After two years of work-from-home mandates, businesses are reopening their office doors with gusto. While many have adopted a hybrid approach, some of the more outspoken office aficionados seem to be intimated by the notion of flexible working, opting instead for a full-time return to the office.
For many, the fear of a loss in productivity has driven them to prioritize the office over remote work. In fact, our recent Work from Anywhere report revealed almost half of managers think employees need the office to stay productive. But, the truth is, that’s not always the case.
You Don’t Need an Office to Foster Productivity
Returning to the office is comfortable; it’s the way we’ve done things for decades. But it’s certainly not a necessity for productivity.
Sure, your workers may look busy jumping between meetings from 9-5, but the truth is, back-to-back meetings don’t equal productivity. They never have.
And while 44% of managers told us the office is essential for employee productivity, it turns out employees don’t agree. A report by Own Labs revealed that 90% of respondents who worked from home during the pandemic said they were as or more productive working remotely.
So why the apparent disconnect between management and employees? Is this simply a difference of perception, or is there empirical data we can look to support either position?
Let’s consider the office environment to start. It’s an environment known to be full of productivity-sapping distractions. Whether it’s background noise, unrelenting meetings, drive-by management requests, or that colleague who just needs a minute of your time (that inevitably turns into 30), interruptions are rife in the office, and they’re shown to be highly detrimental to productivity.
Remote work isn’t always distraction-free, but it does offer employees the flexibility to find the right times and places for high-quality, focused work. Telecommuters aren’t tied to an office, so they can switch it up, working at home one day, a co-working space the next, and a quiet cafe the day after. They can explore what works best for them and their productivity. What’s more, if you opt for asynchronous working practices, distractions are further reduced, leaving more time for “deep work” - where the magic happens.
Then there’s the commute. The long slog into the office isn’t just crushing our souls; it’s crushing our productivity too. A study from Harvard Business School measured the number and quality of patented inventions by high-tech inventors. It revealed that for every 10 kilometers of added travel distance to the workplace, the firm employing those inventors registered 5% fewer patents and a quality drop of 7%. To sum it up, commuting is bad for your bottom line - and your staff’s wallets too. This is particularly true when you consider the ever-increasing hard costs associated with a commute: gas, tolls, fees and fares, maintenance, taxes, insurance, etc.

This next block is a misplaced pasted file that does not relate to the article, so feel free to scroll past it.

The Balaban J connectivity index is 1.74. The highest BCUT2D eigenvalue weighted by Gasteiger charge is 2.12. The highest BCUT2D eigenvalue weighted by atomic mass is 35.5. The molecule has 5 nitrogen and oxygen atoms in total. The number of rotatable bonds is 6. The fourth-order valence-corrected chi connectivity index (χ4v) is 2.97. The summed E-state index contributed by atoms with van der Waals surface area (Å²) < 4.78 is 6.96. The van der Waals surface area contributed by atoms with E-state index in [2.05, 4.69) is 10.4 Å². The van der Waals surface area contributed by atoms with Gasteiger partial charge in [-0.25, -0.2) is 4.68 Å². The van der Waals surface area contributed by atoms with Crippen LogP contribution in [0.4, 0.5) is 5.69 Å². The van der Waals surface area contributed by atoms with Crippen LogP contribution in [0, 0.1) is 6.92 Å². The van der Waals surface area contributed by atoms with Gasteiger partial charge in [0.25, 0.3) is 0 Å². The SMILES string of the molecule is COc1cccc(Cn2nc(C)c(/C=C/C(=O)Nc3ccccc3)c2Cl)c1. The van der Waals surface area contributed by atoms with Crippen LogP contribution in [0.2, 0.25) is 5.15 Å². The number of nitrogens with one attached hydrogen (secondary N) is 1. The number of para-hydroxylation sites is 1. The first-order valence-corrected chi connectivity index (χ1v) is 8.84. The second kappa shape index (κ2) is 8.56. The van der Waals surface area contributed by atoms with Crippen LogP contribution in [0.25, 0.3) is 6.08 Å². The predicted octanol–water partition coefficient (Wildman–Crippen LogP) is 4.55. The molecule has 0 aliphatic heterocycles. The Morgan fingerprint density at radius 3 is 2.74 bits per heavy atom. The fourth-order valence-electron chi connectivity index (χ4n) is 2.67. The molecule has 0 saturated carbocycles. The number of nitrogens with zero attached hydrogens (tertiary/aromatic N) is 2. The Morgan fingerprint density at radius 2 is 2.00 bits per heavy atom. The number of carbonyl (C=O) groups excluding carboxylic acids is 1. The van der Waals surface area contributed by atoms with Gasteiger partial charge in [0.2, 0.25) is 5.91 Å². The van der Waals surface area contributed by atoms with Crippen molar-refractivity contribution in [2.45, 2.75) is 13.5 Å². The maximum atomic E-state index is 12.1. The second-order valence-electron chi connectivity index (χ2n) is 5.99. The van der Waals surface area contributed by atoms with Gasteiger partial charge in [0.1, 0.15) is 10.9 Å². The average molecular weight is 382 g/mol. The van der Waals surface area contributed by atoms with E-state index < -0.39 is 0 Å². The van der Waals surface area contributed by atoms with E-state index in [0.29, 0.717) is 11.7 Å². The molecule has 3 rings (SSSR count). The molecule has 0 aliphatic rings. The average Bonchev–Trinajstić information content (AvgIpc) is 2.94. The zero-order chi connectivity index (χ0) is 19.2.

Finally, work-life balance plays an integral role in an employee’s ability to be productive, in addition to their retention. The better it is, the more productive your teams will be. It makes complete sense; when someone has more time for rest and the things they love, they’ll be more engaged during work hours. And according to recent research, working from home makes it easier for most to find that balance.
While some say remote work blurs the line between professional and personal life, the culture you create can reinstate those boundaries. A flexible culture rooted in trust empowers your team to find a better balance, encouraging them to fit work around their lives - not the other way around.
But Productivity Isn’t The Single Key to Business Success
Productivity is just one indicator of business health, but it’s not the be-all and end-all. After all, a high output doesn’t necessarily equate to quality output; it’s not always a volume game. An overemphasis on productivity could even harm your business.
Humans can’t be productive all the time. Worse, if we have too much pressure to be productive, it’ll likely backfire. Instead, we need time to observe, wonder, and daydream in order to do our most creative and innovative work. And that’s the work that will help you fly ahead of your competitors - not work that prioritizes getting anything and everything out as soon as possible.
Fortunately, remote work seems to be the ideal setup for innovation. According to Catalyst’s 2021 report, employees who have access to remote work options are 63% more likely to report often or always being innovative than those who don’t. They’re also more engaged and committed to their company.
With workers pushing back on office returns and demanding more flexible options, rallying your employees back into your headquarters won’t fare you well. The Great Resignation is real, and you’ll likely end up losing great talent - and disengaging those who remain.
So productivity shouldn’t be your entire focus. Instead, you need to take a holistic approach to performance, investing in engagement, well-being, culture, and a healthy work-life balance too.
Yes, remote work can help boost productivity, but more importantly, it’ll help you secure intelligent, passionate, and engaged people to drive your mission forward in new and exciting ways.
For meaningful ways to help boost your remote team’s productivity, performance, and engagement check out our guide here.
Want More Future of Work Insights?
We partnered with relocation provider PerchPeek to discover how employers from across the globe are adopting “work from anywhere” policies. Our report uncovers the challenges businesses are facing as they consider new working styles and how they’re overcoming them.
In the report, we shed light on:
- Hybrid and remote working trends.
- The role of the office in a post-pandemic world.
- Communication and collaboration in hybrid and remote teams.
- Global employment challenges and solutions.
Read our Work from Anywhere report now.